Florida transportation authorities released a map this week showing areas designated for little or no damage from construction of three new highways through rural parts of Florida.
These apparently did little to allay fears that the massive projects will destroy the state’s last wild and rural landscapes.
The map, called an “avoidance graphic,” indicate sites where the Florida Department of Transportation intends to avoid disturbances when the proposed highways are built.
“I am confident that the avoidance graphic articulates our promise to protect and preserve Florida’s environment, while also planning for the state’s inevitable future growth,” said DOT Secretary Kevin J. Thibault.
However, critics warn that avoiding the most sensitive sites will not protect the targeted regions because the highways are specifically intended to promote development.
“No one should be fooled by FDOT’s maps. There will be massive secondary impacts from converting wildlife habitat and agriculture lands into more subdivisions and asphalt,” said Sarah Gledhill, senior Florida field campaigner with the Center for Biological Diversity.
“The suburban sprawl that will follow will eat up Florida’s wild and rural landscape. And once they’re gone, they’re gone forever.”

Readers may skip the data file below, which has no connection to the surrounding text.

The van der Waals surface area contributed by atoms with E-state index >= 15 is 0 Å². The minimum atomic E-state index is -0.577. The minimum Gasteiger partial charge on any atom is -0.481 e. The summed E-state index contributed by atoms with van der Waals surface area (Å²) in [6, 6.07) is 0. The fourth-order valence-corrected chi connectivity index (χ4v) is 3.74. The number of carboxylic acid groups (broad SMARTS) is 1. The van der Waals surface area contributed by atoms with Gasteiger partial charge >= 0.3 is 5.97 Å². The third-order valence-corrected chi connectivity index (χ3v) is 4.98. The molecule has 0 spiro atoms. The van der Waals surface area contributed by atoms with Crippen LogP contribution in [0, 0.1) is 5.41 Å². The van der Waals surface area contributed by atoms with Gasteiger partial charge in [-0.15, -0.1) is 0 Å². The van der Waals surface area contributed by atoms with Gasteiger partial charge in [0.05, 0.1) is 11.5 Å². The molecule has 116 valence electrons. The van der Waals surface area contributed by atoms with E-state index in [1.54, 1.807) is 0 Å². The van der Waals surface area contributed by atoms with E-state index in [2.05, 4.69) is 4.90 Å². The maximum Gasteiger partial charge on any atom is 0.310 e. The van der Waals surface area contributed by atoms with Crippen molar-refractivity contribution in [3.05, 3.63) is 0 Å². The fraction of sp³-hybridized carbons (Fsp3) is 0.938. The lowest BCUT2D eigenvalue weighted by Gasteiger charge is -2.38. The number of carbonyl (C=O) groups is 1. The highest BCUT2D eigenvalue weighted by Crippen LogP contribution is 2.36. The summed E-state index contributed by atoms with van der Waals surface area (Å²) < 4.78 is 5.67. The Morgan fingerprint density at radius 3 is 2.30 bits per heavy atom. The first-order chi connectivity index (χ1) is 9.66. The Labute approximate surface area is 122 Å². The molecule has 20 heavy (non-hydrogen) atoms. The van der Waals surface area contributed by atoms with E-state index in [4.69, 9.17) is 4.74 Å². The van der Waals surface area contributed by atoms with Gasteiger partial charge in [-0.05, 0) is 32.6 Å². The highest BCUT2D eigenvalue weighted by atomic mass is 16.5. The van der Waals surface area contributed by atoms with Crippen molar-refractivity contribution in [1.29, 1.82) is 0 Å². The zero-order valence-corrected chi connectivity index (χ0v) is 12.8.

The proposed highways – called Multi-Use Corridors of Regional Economic Significance, or M-CORES – are:
– The Suncoast Connector, extending from Citrus County to Jefferson County.
– The Northern Turnpike Connector, extending from the northern terminus of Florida’s Turnpike northwest to the Suncoast Parkway.
– The Southwest-Central Florida Connector, extending from Collier County to Polk County.
By October, each M-CORES task force is expected to have evaluated the unique needs of each project area and their effects on the economy and environment, hurricane evacuations, and land-use, plus design features that could protect or mitigate environmental damage. DOT wants highway builders to avoid features including spring heads, cultural sites, and historic places.